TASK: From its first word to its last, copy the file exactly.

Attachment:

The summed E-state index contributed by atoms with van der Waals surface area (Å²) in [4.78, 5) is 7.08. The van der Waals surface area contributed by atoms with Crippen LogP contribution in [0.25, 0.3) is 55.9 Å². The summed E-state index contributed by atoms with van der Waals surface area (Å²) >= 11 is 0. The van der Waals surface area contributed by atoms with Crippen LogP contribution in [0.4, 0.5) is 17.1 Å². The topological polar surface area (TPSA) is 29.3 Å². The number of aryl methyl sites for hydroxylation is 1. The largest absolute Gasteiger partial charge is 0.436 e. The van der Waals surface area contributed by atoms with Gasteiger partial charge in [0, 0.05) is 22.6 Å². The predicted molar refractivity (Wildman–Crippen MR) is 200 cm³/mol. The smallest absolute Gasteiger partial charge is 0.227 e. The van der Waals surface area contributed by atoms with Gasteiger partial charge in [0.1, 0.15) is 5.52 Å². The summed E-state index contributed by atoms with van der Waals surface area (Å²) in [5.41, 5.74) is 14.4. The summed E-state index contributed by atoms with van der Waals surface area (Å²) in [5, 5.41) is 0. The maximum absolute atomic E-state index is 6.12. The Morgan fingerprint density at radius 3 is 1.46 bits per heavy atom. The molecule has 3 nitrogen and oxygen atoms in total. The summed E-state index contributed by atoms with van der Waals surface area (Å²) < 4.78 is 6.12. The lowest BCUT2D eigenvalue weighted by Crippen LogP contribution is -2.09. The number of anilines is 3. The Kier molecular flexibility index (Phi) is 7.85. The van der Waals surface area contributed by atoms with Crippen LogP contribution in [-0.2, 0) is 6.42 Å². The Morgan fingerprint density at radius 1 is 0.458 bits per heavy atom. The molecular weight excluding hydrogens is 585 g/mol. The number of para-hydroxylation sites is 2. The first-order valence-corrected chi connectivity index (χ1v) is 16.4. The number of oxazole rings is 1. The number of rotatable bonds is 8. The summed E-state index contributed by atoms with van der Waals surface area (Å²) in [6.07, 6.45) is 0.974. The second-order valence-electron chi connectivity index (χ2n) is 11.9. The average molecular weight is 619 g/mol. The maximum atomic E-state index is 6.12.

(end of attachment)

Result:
The summed E-state index contributed by atoms with van der Waals surface area (Å²) in [4.78, 5) is 7.08. The van der Waals surface area contributed by atoms with Crippen LogP contribution in [0.25, 0.3) is 55.9 Å². The summed E-state index contributed by atoms with van der Waals surface area (Å²) >= 11 is 0. The van der Waals surface area contributed by atoms with Crippen LogP contribution in [0.4, 0.5) is 17.1 Å². The topological polar surface area (TPSA) is 29.3 Å². The number of aryl methyl sites for hydroxylation is 1. The largest absolute Gasteiger partial charge is 0.436 e. The van der Waals surface area contributed by atoms with Gasteiger partial charge in [0, 0.05) is 22.6 Å². The predicted molar refractivity (Wildman–Crippen MR) is 200 cm³/mol. The smallest absolute Gasteiger partial charge is 0.227 e. The van der Waals surface area contributed by atoms with Gasteiger partial charge in [0.1, 0.15) is 5.52 Å². The summed E-state index contributed by atoms with van der Waals surface area (Å²) in [5.41, 5.74) is 14.4. The summed E-state index contributed by atoms with van der Waals surface area (Å²) in [5, 5.41) is 0. The maximum absolute atomic E-state index is 6.12. The Morgan fingerprint density at radius 3 is 1.46 bits per heavy atom. The molecule has 3 nitrogen and oxygen atoms in total. The summed E-state index contributed by atoms with van der Waals surface area (Å²) < 4.78 is 6.12. The lowest BCUT2D eigenvalue weighted by Crippen LogP contribution is -2.09. The number of anilines is 3. The Kier molecular flexibility index (Phi) is 7.85. The van der Waals surface area contributed by atoms with Crippen LogP contribution in [-0.2, 0) is 6.42 Å². The Morgan fingerprint density at radius 1 is 0.458 bits per heavy atom. The molecular weight excluding hydrogens is 585 g/mol. The number of para-hydroxylation sites is 2. The first-order valence-corrected chi connectivity index (χ1v) is 16.4. The number of oxazole rings is 1. The number of rotatable bonds is 8. The summed E-state index contributed by atoms with van der Waals surface area (Å²) in [6.07, 6.45) is 0.974. The second-order valence-electron chi connectivity index (χ2n) is 11.9. The average molecular weight is 619 g/mol. The maximum atomic E-state index is 6.12.